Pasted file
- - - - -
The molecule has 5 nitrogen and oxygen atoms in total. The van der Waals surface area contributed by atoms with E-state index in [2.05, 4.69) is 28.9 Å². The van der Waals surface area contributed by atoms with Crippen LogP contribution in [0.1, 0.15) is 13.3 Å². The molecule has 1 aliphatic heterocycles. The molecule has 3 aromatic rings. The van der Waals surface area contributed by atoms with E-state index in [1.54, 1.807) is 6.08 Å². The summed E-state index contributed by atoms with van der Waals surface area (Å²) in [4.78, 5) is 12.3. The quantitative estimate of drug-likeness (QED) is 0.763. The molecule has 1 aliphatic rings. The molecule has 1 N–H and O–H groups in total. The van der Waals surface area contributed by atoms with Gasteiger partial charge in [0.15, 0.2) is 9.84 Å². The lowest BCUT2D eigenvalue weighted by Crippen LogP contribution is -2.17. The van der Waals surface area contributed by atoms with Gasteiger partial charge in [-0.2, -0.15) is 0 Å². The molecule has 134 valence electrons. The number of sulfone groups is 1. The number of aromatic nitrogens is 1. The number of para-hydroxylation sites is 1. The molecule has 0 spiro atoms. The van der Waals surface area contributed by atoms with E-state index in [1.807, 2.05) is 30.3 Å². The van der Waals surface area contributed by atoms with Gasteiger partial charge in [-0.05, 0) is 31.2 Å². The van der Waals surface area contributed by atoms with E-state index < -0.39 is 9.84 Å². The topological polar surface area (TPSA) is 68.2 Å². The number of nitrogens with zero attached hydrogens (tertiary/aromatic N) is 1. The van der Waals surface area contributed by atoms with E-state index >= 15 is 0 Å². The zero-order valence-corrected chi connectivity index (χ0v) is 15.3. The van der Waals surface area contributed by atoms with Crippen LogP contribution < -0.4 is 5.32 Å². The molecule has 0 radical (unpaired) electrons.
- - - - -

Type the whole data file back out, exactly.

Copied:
The molecule has 5 nitrogen and oxygen atoms in total. The van der Waals surface area contributed by atoms with E-state index in [2.05, 4.69) is 28.9 Å². The van der Waals surface area contributed by atoms with Crippen LogP contribution in [0.1, 0.15) is 13.3 Å². The molecule has 1 aliphatic heterocycles. The molecule has 3 aromatic rings. The van der Waals surface area contributed by atoms with E-state index in [1.54, 1.807) is 6.08 Å². The summed E-state index contributed by atoms with van der Waals surface area (Å²) in [4.78, 5) is 12.3. The quantitative estimate of drug-likeness (QED) is 0.763. The molecule has 1 aliphatic rings. The molecule has 1 N–H and O–H groups in total. The van der Waals surface area contributed by atoms with Gasteiger partial charge in [0.15, 0.2) is 9.84 Å². The lowest BCUT2D eigenvalue weighted by Crippen LogP contribution is -2.17. The van der Waals surface area contributed by atoms with Gasteiger partial charge in [-0.2, -0.15) is 0 Å². The molecule has 134 valence electrons. The number of sulfone groups is 1. The number of aromatic nitrogens is 1. The number of para-hydroxylation sites is 1. The molecule has 0 spiro atoms. The van der Waals surface area contributed by atoms with E-state index in [1.807, 2.05) is 30.3 Å². The van der Waals surface area contributed by atoms with Gasteiger partial charge in [-0.05, 0) is 31.2 Å². The van der Waals surface area contributed by atoms with E-state index < -0.39 is 9.84 Å². The topological polar surface area (TPSA) is 68.2 Å². The number of nitrogens with zero attached hydrogens (tertiary/aromatic N) is 1. The van der Waals surface area contributed by atoms with E-state index >= 15 is 0 Å². The zero-order valence-corrected chi connectivity index (χ0v) is 15.3. The van der Waals surface area contributed by atoms with Crippen LogP contribution < -0.4 is 5.32 Å². The molecule has 0 radical (unpaired) electrons.